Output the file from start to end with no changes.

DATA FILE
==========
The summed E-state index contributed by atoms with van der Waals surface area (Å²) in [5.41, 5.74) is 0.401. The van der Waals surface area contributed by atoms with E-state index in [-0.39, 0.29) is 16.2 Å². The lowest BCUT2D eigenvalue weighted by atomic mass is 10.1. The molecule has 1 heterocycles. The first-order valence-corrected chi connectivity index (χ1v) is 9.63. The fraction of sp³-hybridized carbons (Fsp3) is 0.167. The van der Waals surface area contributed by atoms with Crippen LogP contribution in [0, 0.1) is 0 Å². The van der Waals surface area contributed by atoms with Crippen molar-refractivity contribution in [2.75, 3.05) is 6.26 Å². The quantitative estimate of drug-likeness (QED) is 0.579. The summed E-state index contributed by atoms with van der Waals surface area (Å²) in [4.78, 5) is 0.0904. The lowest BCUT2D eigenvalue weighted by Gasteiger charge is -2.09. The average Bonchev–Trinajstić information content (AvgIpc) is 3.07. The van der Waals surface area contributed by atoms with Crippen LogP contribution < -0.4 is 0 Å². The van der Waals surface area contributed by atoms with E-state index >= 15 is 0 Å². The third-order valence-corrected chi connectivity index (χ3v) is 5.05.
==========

The summed E-state index contributed by atoms with van der Waals surface area (Å²) in [5.41, 5.74) is 0.401. The van der Waals surface area contributed by atoms with E-state index in [-0.39, 0.29) is 16.2 Å². The lowest BCUT2D eigenvalue weighted by atomic mass is 10.1. The molecule has 1 heterocycles. The first-order valence-corrected chi connectivity index (χ1v) is 9.63. The fraction of sp³-hybridized carbons (Fsp3) is 0.167. The van der Waals surface area contributed by atoms with Crippen LogP contribution in [0, 0.1) is 0 Å². The van der Waals surface area contributed by atoms with Crippen molar-refractivity contribution in [2.75, 3.05) is 6.26 Å². The quantitative estimate of drug-likeness (QED) is 0.579. The summed E-state index contributed by atoms with van der Waals surface area (Å²) in [4.78, 5) is 0.0904. The lowest BCUT2D eigenvalue weighted by Gasteiger charge is -2.09. The average Bonchev–Trinajstić information content (AvgIpc) is 3.07. The van der Waals surface area contributed by atoms with Crippen LogP contribution < -0.4 is 0 Å². The van der Waals surface area contributed by atoms with E-state index >= 15 is 0 Å². The third-order valence-corrected chi connectivity index (χ3v) is 5.05.